Reflections on Study Abroad Part 1: The People

I’m taking it as a sign that Sam Smith is playing in this coffeeshop right now because Sam makes my favorite “in my feelings” tunes and get ready folks because we’re about to get seriously in my feelings.

Study abroad is at end, my last final is tomorrow and my flight home the day after that. This was completely utterly the life-changing, enormously remarkable experience that it was supposed to be, in both the cheesy expected ways that you see sorority girls posting about on Instagram and the most surprising ways, that also turned to be the most important. The past three months are far too much to break down in one blog post. So here’s part 1 of an indefinite number.

I was scared shitless when I left in September. This would be the longest period of time I had spent outside America, in a country I had never been in, where I didn’t speak the language, with people I had never met. I didn’t know how many people would be in my program, or what schools they came from, or what they would be like. I felt like a college freshman again, with the added confusion that a lot of things would be in Dutch.

There were 29 other people. Coming from Catholic University, DePaul University, and St. Joseph’s University. D.C., Chicago, Philly. And then there was me, the sole representative from Northeastern.

I didn’t have high hopes for these people. I expected them all to stick with the people from their school. I expected to travel alone, hang out with myself a lot, experience Leuven and Belgium solo. And I was ok with that.

But instead I was thrown into the company of quite honestly, some of the coolest folks I have ever met. I don’t think I would have loved study abroad without them, but they’re also making it really hard to leave. And I’m going to back to family and friends, an entire city, that don’t know these people.

So let me tell you about my friends.

They are all really different. Like really really different. To name a few: the sweetest person I have ever met, the guy with the darkest sense of humor I have ever witnessed but is not so secretly the softest person here, the psycho-in-a-good-way girl who we can tell, is earmarked for greatness, the sad drunk who actually is one of the main reasons we’ve all gotten so close over these past few months (#bigtalk), the guy who speaks 8 languages, the secretly brilliant sorority girl who isn’t actually a sorority girl, the guy who I’m surprised has managed to make it alive through this, and I could go on, but there are other important things I need to say about these folks.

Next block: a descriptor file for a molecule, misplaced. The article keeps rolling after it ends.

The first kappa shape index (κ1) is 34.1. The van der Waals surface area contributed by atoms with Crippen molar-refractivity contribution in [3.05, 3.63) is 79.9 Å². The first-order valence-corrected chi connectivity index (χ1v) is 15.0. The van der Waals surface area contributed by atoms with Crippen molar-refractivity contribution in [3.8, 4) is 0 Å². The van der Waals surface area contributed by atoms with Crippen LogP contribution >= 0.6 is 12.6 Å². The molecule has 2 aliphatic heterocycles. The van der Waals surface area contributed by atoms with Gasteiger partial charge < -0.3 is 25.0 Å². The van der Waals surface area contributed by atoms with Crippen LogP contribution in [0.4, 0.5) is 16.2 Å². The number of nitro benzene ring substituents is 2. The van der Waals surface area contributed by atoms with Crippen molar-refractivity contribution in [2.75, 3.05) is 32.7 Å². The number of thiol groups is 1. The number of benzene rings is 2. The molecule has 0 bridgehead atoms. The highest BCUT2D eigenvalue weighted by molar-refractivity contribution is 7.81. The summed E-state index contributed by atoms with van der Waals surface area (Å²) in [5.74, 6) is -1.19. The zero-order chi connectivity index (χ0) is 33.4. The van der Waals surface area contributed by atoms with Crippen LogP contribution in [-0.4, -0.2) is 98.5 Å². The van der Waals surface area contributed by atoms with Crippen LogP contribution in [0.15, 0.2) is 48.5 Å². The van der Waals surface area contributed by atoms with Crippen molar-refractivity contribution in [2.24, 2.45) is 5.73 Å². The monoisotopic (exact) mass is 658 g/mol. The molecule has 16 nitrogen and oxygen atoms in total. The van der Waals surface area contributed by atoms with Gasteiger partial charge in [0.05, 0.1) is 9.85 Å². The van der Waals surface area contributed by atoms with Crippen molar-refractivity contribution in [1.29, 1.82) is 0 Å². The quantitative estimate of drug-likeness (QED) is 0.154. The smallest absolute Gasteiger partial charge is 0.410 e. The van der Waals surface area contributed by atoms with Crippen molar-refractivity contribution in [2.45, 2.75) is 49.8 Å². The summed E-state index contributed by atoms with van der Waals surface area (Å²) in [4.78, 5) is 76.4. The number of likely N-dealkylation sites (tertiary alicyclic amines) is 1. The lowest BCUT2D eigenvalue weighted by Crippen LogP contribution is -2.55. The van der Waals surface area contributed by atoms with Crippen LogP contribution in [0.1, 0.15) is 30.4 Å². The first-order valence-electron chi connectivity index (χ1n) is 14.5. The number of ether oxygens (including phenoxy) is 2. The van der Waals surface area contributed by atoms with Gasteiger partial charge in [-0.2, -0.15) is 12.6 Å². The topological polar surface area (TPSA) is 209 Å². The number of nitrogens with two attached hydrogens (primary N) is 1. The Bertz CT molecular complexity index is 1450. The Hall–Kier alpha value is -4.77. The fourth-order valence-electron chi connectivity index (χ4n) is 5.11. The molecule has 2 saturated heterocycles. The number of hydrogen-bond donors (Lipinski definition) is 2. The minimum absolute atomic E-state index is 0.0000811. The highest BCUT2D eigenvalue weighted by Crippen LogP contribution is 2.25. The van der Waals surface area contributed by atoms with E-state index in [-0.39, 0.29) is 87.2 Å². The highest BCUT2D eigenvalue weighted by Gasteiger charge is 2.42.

We left the United States at the best and worst time. Selfishly, I was glad to leave, to put the problems of my country a little farther away, to pretend for at time that they were only temporary. But these aren’t a phase, it’s just the revealing on an international stage the reality of a country that was literally built on white supremacy. As young political science students, it’s easy for us to feel discouraged, disillusioned. I sometimes lie awake at night, wondering “will it ever get any better?”

And I don’t know if it will (though I hope with all my heart that it does). But what I do know is that I spent the past 3 months with smart, ambitious people, who (even the Republicans) care about humanity. We’ve seen a lot of the worst modern America has to offer and we haven’t given up, and I don’t any of us ever will. I don’t agree with the political views of everyone here, but we all care so much. I love people who care. People who give a damn. For once I wasn’t the annoying friend who made it political, we were all that annoying friend (after all, what’s Thanksgiving without a debate on capitalism and settler-colonialism). These are people who will get blackout drunk and fight about welfare policy. These are people who are marked to change the world. Obviously not all of us will change it on a grand scale, but as lame and cheesy as it all sounds, we’ll make a difference in our own ways, in our communities, wherever we end up. It’s hard to have faith in things these days, but I have faith in these people.

Alright just a little more sappiness left, don’t worry.

This part is for you guys. The people who somehow made the Institute and Leuven feel like home, who became a sort of family for each other over the past few months. Whether it was cooking dinner together in our Airbnb in Krakow, or nearly dying from the stomach flu a few days later, to perfecting our perfecting our imitations of literally one of the most ridiculous men alive aka our law professor, aka the infamous and illustrious Roel, to discussing the bureaucracy of the European Parliament over lunch at the European Parliament, these have been some of the most unforgettable moments of my life. Except for the parts we blacked out because I definitely don’t remember those.

What I hope for all of us is that we hold on to this feeling, right now. That there are others like us who will laugh at jokes about Keynesian economics or the Maastricht Treaty. That making it political is okay, that sometimes it’s necessary. I can’t wait to see what we all do, who we all become.

Thank you for making this (almost) second semester college senior a little less afraid and a little more excited for the future. I’m so glad I met you losers.


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